You are currently browsing the tag archive for the ‘waterfowl’ tag.

A Male and Female Wood Duck (Aix sponsa)

A Male and Female Wood Duck (Aix sponsa) photo by Steve Berliner

Judging by its name alone, the wood duck (Aix sponsa) sounds a little bland but it is actually one of the most colorful little waterfowl of North America. The male wood duck in particular is covered with iridescent green and red feathers which are grouped apart by lovely white and black demarcation lines.  In addition, male wood ducks have bright red eyes, orange beaks, yellow feet and white bellies.  The female wood duck is colored more subtly but is also very beautiful, as explained in a quote from artist and conservationist Robert Bateman who states, “the subtlety and form of the females display a classic elegance which suggests the wild and vulnerable wooded wetlands of this world.”

A pair of wood ducks by Katey Brown

A pair of wood ducks by Katey Brown

Wood ducks measure 47 to 54 cm (19 to 21 in) in length.  They feed on acorns, seeds, and berries from the land and on aquatic invertebrates and water weeds when on water.  Not only are they omnivores, but they can swim, dive, run, and fly quite well.  Wood ducks are close relatives of the equally beautiful mandarin ducks (Aix galericulata) of East Asia—the two species must have shared a Northern ancestor which lived near the dividing lines between the great continents.

Wood Duck Range (http://bioweb.uwlax.edu)

Wood Duck Range (http://bioweb.uwlax.edu)

 

The wood duck’s plumage is so lovely and vibrant that the species went into dreadful decline in the late nineteenth century as a result of the millinery industry (which was converting all the male ducks into ladies’ hats). Fortunately, today people do not set such high esteem by fancy hats. Additionally, conservation efforts have been adding to the ducks’ habitat (as have beavers, which, when spreading back to traditional habitats, create ponds where the ducks live) and waterfowl enthusiasts have been building little duck houses to help the ducks breed and nest.  Careful stewardship of hunting permits has kept duck hunters as avid partners in duck restoration and the wood duck is slowly regaining its (webbed) foothold as a part of the wild and quasi-wild places in North America.

A lovely wood duck painting from a site dedicated to their conservation (http://www.dbcl.org/woodduck.htm)

A lovely wood duck painting from a site dedicated to their conservation (http://www.dbcl.org/woodduck.htm)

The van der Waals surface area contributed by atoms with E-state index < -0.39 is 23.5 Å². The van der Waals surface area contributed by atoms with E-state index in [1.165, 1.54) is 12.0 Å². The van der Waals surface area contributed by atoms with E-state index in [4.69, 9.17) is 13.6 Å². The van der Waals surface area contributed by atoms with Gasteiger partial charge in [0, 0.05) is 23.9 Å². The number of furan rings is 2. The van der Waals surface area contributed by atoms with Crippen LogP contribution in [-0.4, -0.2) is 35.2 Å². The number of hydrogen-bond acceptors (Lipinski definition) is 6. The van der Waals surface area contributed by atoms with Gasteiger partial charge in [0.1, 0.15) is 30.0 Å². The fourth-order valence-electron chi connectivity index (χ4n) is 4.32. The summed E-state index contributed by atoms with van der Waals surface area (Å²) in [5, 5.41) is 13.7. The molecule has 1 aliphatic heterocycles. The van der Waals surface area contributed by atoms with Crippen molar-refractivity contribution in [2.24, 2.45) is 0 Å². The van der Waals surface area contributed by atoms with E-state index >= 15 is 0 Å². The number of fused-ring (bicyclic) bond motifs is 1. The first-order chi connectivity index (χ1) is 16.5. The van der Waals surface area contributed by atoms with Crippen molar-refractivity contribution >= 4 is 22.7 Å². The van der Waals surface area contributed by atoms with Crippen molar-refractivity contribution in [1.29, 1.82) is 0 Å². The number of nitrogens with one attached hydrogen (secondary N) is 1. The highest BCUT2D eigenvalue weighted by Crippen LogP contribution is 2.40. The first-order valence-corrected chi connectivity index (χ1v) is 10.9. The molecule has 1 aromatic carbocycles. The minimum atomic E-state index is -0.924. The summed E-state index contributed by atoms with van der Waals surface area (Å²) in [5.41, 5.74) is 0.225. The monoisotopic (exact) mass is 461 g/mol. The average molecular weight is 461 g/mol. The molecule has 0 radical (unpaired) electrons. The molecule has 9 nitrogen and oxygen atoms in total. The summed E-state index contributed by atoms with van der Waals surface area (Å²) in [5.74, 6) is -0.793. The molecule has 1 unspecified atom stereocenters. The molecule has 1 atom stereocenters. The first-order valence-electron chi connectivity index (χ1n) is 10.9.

Bronze Turkey Tom (Meleagris gallopavo)

Bronze Turkey Tom (Meleagris gallopavo)

Indian Peafowl (Pavo cristatus)

Indian Peafowl (Pavo cristatus)

A while ago, ferrebeekeeper added the new category “fowl”.  So far, entries in this category include a write-up of predatory ducks, geese the size of dinosaurs, and terrifying people in duck costumes (not to mention the yet-to-be incorporated category of turkeys)—a pretty auspicious start for the topic!  But what exactly does “fowl” mean?  Although in English, “fowl” can be used as a general term for all birds, the word has a more specific scientific meaning:  fowl denotes a combined group of two extremely important biological orders of birds, the Galliformes (game fowl) and the Anseriformes (waterfowl).  Cladists, taxonomists who classify biological organisms according to shared ancestors, have discovered that birds from these two orders share numerous physiological features and descend jointly from a common ancestor (which most likely lived in the Cretaceous or earlier).

Mandarin Duck ((Aix galericulata)

Mandarin Duck ((Aix galericulata)

Black Swan (Cygnus atratus)

Black Swan (Cygnus atratus)

The vast majority of economically/agriculturally important domesticated birds are either galliformes or waterfowl (I am omitting pet birds like canaries, parrots, emus, pigeons, and, um, gyrefalcons, and concentrating on farm birds).  Galliformes include pheasants, quail, grouse, turkeys, junglefowl, partridges, and guineafowl (among other taxa, living and extinct).   Waterfowl include geese, ducks, swans, and screamers.  Cladists (with typical lack of euphony) call the combined group the “Galloanserae”.

Buff Orpington Rooster (Gallus gallus domesticus) by Chris Mullineux

Buff Orpington Rooster (Gallus gallus domesticus) by Chris Mullineux

Palawan Peacock Pheasant (Polyplectron napoleonis) by Rene Lausberg

Palawan Peacock Pheasant (Polyplectron napoleonis) by Rene Lausberg